Resolution Dependence of Initiation and Upscale Growth of Deep Convection in Convection-Allowing Forecasts of the 31 May–1 June 2013 Supercell and MCS

Russ S. Schumacher Department of Atmospheric Science, Colorado State University, Fort Collins, Colorado

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Abstract

On 31 May 2013, a supercell thunderstorm initiated in west-central Oklahoma and produced a deadly tornado. This convection then grew upscale, with a nearly stationary line developing early on 1 June that produced very heavy rainfall and caused deadly flash flooding in the Oklahoma City area. Real-time convection-allowing (Δx = 4 km) model forecasts used during the Mesoscale Predictability Experiment (MPEX) provided accurate guidance regarding the timing, location, and evolution of convection in this case. However, attempts to simulate this event at higher resolution degraded the forecast, with the primary supercell failing to initiate and the evolution of the overnight MCS not resembling the observed system. Experiments to test the dependence of forecasts of this event on model resolution show that with grid spacing smaller than 4 km, mixing along the dryline in northwest Texas was more vigorous, causing low-level dry air to move more quickly eastward into Oklahoma. This drying prevented the supercell from initiating near the triple point in the higher-resolution simulations. Then, the lack of supercellular convection and its associated cold pool altered the evolution of subsequent convection. Whereas in observations and the 4-km forecast, a nearly stationary MCS developed parallel to, but displaced from, the supercell’s cold pool, the higher-resolution simulations instead had a faster-moving squall line that produced less rainfall. Although the degradation of convective forecasts at higher resolution is probably unusual and appears sensitive to the choice of boundary layer parameterization, these findings demonstrate that how numerical models treat boundary layer processes at different grid spacings can, in some cases, have profound influences on predictions of high-impact weather.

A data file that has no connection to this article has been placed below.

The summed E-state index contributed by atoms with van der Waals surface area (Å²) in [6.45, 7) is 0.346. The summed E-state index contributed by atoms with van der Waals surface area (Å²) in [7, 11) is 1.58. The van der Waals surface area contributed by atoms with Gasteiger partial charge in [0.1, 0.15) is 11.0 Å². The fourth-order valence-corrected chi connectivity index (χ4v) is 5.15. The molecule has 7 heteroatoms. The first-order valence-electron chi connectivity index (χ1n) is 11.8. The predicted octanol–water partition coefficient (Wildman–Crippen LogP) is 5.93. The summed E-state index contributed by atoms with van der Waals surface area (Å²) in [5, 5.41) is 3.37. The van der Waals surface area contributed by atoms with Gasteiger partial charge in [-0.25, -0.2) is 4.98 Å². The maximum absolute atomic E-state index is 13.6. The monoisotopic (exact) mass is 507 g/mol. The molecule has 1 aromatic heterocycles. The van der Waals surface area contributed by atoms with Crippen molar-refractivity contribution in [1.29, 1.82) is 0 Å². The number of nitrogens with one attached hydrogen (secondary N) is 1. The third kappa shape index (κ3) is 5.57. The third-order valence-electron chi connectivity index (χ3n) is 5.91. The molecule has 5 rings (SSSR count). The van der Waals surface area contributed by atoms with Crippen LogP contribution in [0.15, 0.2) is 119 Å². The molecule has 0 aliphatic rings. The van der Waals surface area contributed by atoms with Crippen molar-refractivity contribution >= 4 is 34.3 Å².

Corresponding author address: Dr. Russ Schumacher, Department of Atmospheric Science, Colorado State University, 1371 Campus Delivery, Fort Collins, CO 80523. E-mail: russ.schumacher@colostate.edu

Abstract

On 31 May 2013, a supercell thunderstorm initiated in west-central Oklahoma and produced a deadly tornado. This convection then grew upscale, with a nearly stationary line developing early on 1 June that produced very heavy rainfall and caused deadly flash flooding in the Oklahoma City area. Real-time convection-allowing (Δx = 4 km) model forecasts used during the Mesoscale Predictability Experiment (MPEX) provided accurate guidance regarding the timing, location, and evolution of convection in this case. However, attempts to simulate this event at higher resolution degraded the forecast, with the primary supercell failing to initiate and the evolution of the overnight MCS not resembling the observed system. Experiments to test the dependence of forecasts of this event on model resolution show that with grid spacing smaller than 4 km, mixing along the dryline in northwest Texas was more vigorous, causing low-level dry air to move more quickly eastward into Oklahoma. This drying prevented the supercell from initiating near the triple point in the higher-resolution simulations. Then, the lack of supercellular convection and its associated cold pool altered the evolution of subsequent convection. Whereas in observations and the 4-km forecast, a nearly stationary MCS developed parallel to, but displaced from, the supercell’s cold pool, the higher-resolution simulations instead had a faster-moving squall line that produced less rainfall. Although the degradation of convective forecasts at higher resolution is probably unusual and appears sensitive to the choice of boundary layer parameterization, these findings demonstrate that how numerical models treat boundary layer processes at different grid spacings can, in some cases, have profound influences on predictions of high-impact weather.

Corresponding author address: Dr. Russ Schumacher, Department of Atmospheric Science, Colorado State University, 1371 Campus Delivery, Fort Collins, CO 80523. E-mail: russ.schumacher@colostate.edu
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